Friday, June 15, 2012

Encouraging perseverence

Dylan started Kung Fu just about a year ago.  He had long wanted to do some sort of martial art, but I had dragged my feet.

The cost.  The time.  The cost.

Kung Fu got in through the back door.  He "won" a free month by stopping at a booth at a festival.  (I think everyone who filled out a card "won" a free month.) So I let him do it for a month and one month only.

A year later and he's still going.

It's actually been a wonderful thing.  I'm sold on all of it.  I like the physical aspect.  The mental aspect.  And the spiritual aspect.

Ideally, I'd like to see it train him to be more focused, more accepting of himself, and more goal oriented.  But at the moment, I'm having a hard time even getting him to go.

When I pick him up, it's the same thing: "Can we skip it, just for today?"

I bet you can hear the whine.

I guess I'm somewhat of a hard-nose because I almost never let him skip out. Today, he was hot.  Yes, it's summer, it's New Orleans, it's hot.  Other days, he's tired.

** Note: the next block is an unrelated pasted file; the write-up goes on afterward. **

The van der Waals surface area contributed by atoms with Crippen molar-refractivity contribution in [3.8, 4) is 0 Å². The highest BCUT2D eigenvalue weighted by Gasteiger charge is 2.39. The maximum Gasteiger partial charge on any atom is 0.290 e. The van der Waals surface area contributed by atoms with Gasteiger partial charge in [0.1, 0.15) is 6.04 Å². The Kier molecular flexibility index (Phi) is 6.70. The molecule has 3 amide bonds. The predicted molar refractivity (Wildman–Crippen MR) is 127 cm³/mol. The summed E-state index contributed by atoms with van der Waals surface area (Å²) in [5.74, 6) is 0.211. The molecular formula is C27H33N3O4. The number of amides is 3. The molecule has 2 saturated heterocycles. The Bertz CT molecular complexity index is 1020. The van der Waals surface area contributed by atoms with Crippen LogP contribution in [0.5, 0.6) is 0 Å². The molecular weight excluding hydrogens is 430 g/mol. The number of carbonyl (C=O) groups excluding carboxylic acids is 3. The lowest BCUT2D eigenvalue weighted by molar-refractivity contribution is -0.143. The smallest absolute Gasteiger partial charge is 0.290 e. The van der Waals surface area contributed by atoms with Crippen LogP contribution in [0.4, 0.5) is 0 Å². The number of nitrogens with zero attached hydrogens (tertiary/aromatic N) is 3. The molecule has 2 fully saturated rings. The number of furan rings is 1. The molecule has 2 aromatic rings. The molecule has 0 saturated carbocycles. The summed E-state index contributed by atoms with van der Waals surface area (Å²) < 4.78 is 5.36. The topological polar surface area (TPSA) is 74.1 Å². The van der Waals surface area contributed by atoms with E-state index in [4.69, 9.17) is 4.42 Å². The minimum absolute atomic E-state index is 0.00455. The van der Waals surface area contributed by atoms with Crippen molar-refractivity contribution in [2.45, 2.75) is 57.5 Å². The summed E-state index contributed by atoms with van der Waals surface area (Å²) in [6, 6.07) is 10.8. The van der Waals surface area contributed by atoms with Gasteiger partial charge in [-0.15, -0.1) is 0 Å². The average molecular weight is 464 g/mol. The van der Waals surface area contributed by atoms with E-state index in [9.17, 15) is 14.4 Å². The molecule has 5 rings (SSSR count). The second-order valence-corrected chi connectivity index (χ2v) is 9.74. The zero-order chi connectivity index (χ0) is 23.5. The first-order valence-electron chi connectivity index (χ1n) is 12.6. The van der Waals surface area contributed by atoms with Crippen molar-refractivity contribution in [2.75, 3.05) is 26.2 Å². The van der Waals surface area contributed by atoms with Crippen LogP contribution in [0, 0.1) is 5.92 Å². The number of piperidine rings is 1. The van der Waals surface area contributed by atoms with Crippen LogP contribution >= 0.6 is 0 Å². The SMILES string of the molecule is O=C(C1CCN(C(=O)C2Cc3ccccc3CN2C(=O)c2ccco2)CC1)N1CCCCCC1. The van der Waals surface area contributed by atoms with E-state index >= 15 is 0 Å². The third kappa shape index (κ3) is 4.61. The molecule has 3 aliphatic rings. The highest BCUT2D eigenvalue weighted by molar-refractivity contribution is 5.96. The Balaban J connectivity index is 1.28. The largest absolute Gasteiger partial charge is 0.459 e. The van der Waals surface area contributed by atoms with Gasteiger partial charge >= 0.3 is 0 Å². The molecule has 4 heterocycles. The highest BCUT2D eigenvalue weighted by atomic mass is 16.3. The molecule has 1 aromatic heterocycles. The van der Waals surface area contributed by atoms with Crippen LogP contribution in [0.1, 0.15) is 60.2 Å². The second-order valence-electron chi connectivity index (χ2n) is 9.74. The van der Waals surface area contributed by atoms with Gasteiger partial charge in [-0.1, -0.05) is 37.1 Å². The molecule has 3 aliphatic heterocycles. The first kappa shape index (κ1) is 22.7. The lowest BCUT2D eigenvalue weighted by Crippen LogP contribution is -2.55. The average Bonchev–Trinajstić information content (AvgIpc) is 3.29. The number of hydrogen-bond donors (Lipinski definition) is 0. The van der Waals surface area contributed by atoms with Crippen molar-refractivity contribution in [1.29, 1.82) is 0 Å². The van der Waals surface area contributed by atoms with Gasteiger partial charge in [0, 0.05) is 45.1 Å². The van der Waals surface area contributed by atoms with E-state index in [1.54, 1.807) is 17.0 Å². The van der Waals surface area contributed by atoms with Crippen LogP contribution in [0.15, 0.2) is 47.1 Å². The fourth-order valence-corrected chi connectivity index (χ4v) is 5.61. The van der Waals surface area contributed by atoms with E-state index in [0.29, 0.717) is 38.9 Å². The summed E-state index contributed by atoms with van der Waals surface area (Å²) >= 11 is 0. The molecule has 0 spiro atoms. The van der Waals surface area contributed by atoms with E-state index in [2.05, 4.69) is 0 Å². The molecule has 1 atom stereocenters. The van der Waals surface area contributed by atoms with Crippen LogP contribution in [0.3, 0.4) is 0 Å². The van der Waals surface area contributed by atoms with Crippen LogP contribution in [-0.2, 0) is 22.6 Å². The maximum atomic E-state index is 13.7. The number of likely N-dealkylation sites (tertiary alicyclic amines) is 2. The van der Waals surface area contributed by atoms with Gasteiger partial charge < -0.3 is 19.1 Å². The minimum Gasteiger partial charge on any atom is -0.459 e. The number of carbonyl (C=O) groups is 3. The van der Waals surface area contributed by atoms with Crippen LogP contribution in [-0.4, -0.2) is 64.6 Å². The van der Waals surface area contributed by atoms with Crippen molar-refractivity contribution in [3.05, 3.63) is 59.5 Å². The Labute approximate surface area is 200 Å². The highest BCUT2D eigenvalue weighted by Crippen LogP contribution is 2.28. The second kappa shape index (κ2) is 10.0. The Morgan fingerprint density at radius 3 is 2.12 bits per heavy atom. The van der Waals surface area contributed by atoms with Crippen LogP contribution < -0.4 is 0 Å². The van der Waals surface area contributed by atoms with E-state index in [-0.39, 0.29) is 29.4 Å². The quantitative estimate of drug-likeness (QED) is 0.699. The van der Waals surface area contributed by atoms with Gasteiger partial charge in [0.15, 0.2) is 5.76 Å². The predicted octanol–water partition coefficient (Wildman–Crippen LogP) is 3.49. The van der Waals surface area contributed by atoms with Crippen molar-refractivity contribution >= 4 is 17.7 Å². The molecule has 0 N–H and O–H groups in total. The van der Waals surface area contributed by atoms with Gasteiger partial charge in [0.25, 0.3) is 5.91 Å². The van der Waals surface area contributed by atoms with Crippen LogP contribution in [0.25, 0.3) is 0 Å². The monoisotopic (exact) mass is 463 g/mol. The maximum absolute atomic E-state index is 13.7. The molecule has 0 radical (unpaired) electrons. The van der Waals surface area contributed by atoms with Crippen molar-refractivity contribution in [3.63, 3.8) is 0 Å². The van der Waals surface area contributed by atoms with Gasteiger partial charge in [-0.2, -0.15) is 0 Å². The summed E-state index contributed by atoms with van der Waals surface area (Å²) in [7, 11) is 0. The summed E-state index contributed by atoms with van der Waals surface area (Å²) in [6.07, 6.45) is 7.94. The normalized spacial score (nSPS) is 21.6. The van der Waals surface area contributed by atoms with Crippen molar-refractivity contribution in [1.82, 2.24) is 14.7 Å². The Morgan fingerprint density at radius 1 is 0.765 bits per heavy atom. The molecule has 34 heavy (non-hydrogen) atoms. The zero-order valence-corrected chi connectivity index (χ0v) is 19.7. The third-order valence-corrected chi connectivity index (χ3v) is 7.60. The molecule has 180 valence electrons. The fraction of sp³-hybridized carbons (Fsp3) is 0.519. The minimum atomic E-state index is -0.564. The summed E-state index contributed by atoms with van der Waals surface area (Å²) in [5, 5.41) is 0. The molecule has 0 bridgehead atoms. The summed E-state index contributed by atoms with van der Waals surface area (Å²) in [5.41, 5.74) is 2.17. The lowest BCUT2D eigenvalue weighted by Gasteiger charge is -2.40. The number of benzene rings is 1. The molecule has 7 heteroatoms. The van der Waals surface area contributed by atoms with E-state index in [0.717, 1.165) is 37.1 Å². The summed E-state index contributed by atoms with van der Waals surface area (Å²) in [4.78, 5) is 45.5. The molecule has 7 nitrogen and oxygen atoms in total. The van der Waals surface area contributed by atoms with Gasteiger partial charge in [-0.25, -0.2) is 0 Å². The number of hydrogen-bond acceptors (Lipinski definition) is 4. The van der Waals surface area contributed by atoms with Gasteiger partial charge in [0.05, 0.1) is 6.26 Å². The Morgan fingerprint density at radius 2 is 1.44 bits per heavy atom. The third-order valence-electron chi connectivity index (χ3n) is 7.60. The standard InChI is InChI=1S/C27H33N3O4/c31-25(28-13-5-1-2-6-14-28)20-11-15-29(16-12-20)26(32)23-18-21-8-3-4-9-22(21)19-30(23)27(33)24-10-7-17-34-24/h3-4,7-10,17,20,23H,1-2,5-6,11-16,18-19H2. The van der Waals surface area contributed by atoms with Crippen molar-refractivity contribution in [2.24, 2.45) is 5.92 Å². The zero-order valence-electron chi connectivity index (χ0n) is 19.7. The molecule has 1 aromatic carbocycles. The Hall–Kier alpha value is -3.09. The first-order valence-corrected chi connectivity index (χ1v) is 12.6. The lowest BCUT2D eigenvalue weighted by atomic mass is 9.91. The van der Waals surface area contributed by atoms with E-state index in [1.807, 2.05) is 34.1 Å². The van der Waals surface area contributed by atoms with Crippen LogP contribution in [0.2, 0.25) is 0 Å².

Most days, I think he just wants to go home and watch TV. (More on TV another day.)

He used to love it.  He used to want to skip homework in order to go (lesser of two evils?).  He was so eager to move up to the next sash.

It's been a while since he's moved up, which might be part of the problem.  But in general, for him and maybe for lots of kids with ADHD, it's hard to encourage perseverance.  That's bad enough for Kung Fu; worse for schoolwork.

Recent studies show that tenacity has a greater impact on achievement than intelligence - a challenge for kids who have a brain-based deficits in these areas.

So how do you encourage perseverance? 

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